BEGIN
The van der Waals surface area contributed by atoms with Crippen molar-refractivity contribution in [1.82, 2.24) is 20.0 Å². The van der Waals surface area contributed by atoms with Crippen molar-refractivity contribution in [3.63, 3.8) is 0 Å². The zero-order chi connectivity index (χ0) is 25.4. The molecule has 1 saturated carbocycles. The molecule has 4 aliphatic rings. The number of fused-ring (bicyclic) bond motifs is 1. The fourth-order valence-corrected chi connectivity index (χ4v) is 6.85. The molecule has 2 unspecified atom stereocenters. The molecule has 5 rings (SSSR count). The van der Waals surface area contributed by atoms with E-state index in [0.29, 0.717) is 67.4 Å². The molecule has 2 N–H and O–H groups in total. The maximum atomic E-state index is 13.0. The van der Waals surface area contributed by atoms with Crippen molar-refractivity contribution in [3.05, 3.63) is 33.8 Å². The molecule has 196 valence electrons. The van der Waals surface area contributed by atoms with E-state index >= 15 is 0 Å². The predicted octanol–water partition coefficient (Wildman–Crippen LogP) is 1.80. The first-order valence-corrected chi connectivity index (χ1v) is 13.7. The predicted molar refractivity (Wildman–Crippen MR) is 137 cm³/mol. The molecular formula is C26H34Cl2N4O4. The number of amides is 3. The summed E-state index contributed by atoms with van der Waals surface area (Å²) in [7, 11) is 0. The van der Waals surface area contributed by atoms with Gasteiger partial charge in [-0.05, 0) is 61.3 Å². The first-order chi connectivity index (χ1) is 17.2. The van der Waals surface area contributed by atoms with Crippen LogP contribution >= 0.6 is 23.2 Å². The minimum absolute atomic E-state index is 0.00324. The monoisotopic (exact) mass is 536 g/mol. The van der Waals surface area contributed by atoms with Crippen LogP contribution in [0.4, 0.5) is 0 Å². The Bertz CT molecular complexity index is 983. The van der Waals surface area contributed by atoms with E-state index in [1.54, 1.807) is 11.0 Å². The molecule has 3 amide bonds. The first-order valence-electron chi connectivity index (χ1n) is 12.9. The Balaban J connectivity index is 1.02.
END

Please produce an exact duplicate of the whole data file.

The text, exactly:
The van der Waals surface area contributed by atoms with Crippen molar-refractivity contribution in [1.82, 2.24) is 20.0 Å². The van der Waals surface area contributed by atoms with Crippen molar-refractivity contribution in [3.63, 3.8) is 0 Å². The zero-order chi connectivity index (χ0) is 25.4. The molecule has 1 saturated carbocycles. The molecule has 4 aliphatic rings. The number of fused-ring (bicyclic) bond motifs is 1. The fourth-order valence-corrected chi connectivity index (χ4v) is 6.85. The molecule has 2 unspecified atom stereocenters. The molecule has 5 rings (SSSR count). The van der Waals surface area contributed by atoms with E-state index in [0.29, 0.717) is 67.4 Å². The molecule has 2 N–H and O–H groups in total. The maximum atomic E-state index is 13.0. The van der Waals surface area contributed by atoms with Crippen molar-refractivity contribution in [3.05, 3.63) is 33.8 Å². The molecule has 196 valence electrons. The van der Waals surface area contributed by atoms with E-state index >= 15 is 0 Å². The predicted octanol–water partition coefficient (Wildman–Crippen LogP) is 1.80. The first-order valence-corrected chi connectivity index (χ1v) is 13.7. The predicted molar refractivity (Wildman–Crippen MR) is 137 cm³/mol. The molecular formula is C26H34Cl2N4O4. The number of amides is 3. The summed E-state index contributed by atoms with van der Waals surface area (Å²) in [7, 11) is 0. The van der Waals surface area contributed by atoms with Gasteiger partial charge in [-0.05, 0) is 61.3 Å². The first-order chi connectivity index (χ1) is 17.2. The van der Waals surface area contributed by atoms with Crippen LogP contribution >= 0.6 is 23.2 Å². The minimum absolute atomic E-state index is 0.00324. The monoisotopic (exact) mass is 536 g/mol. The van der Waals surface area contributed by atoms with Crippen LogP contribution in [0.4, 0.5) is 0 Å². The Bertz CT molecular complexity index is 983. The van der Waals surface area contributed by atoms with E-state index in [1.54, 1.807) is 11.0 Å². The molecule has 3 amide bonds. The first-order valence-electron chi connectivity index (χ1n) is 12.9. The Balaban J connectivity index is 1.02.